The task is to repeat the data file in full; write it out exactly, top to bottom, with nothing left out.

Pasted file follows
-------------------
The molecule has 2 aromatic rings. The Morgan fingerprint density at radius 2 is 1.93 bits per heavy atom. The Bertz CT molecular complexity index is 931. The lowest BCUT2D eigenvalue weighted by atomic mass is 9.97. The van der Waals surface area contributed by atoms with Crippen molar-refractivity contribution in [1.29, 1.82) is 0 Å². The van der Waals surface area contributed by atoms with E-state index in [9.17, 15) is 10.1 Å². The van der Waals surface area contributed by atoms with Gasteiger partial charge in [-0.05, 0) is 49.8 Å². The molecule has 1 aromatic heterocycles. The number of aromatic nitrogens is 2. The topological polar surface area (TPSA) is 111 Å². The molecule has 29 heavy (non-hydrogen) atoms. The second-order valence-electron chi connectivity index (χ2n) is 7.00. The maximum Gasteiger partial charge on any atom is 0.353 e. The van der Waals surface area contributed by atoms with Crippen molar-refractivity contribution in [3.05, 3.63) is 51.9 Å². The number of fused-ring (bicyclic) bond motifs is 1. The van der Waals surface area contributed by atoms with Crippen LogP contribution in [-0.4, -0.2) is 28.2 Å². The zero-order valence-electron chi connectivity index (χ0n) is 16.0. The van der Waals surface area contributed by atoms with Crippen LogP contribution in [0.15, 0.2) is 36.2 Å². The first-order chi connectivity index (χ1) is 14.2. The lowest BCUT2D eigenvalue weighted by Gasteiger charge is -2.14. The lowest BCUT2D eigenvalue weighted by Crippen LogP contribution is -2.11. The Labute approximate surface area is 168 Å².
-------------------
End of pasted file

The molecule has 2 aromatic rings. The Morgan fingerprint density at radius 2 is 1.93 bits per heavy atom. The Bertz CT molecular complexity index is 931. The lowest BCUT2D eigenvalue weighted by atomic mass is 9.97. The van der Waals surface area contributed by atoms with Crippen molar-refractivity contribution in [1.29, 1.82) is 0 Å². The van der Waals surface area contributed by atoms with E-state index in [9.17, 15) is 10.1 Å². The van der Waals surface area contributed by atoms with Gasteiger partial charge in [-0.05, 0) is 49.8 Å². The molecule has 1 aromatic heterocycles. The number of aromatic nitrogens is 2. The topological polar surface area (TPSA) is 111 Å². The molecule has 29 heavy (non-hydrogen) atoms. The second-order valence-electron chi connectivity index (χ2n) is 7.00. The maximum Gasteiger partial charge on any atom is 0.353 e. The van der Waals surface area contributed by atoms with Crippen molar-refractivity contribution in [3.05, 3.63) is 51.9 Å². The number of fused-ring (bicyclic) bond motifs is 1. The van der Waals surface area contributed by atoms with Crippen LogP contribution in [-0.4, -0.2) is 28.2 Å². The zero-order valence-electron chi connectivity index (χ0n) is 16.0. The van der Waals surface area contributed by atoms with Crippen LogP contribution in [0.15, 0.2) is 36.2 Å². The first-order chi connectivity index (χ1) is 14.2. The lowest BCUT2D eigenvalue weighted by Gasteiger charge is -2.14. The lowest BCUT2D eigenvalue weighted by Crippen LogP contribution is -2.11. The Labute approximate surface area is 168 Å².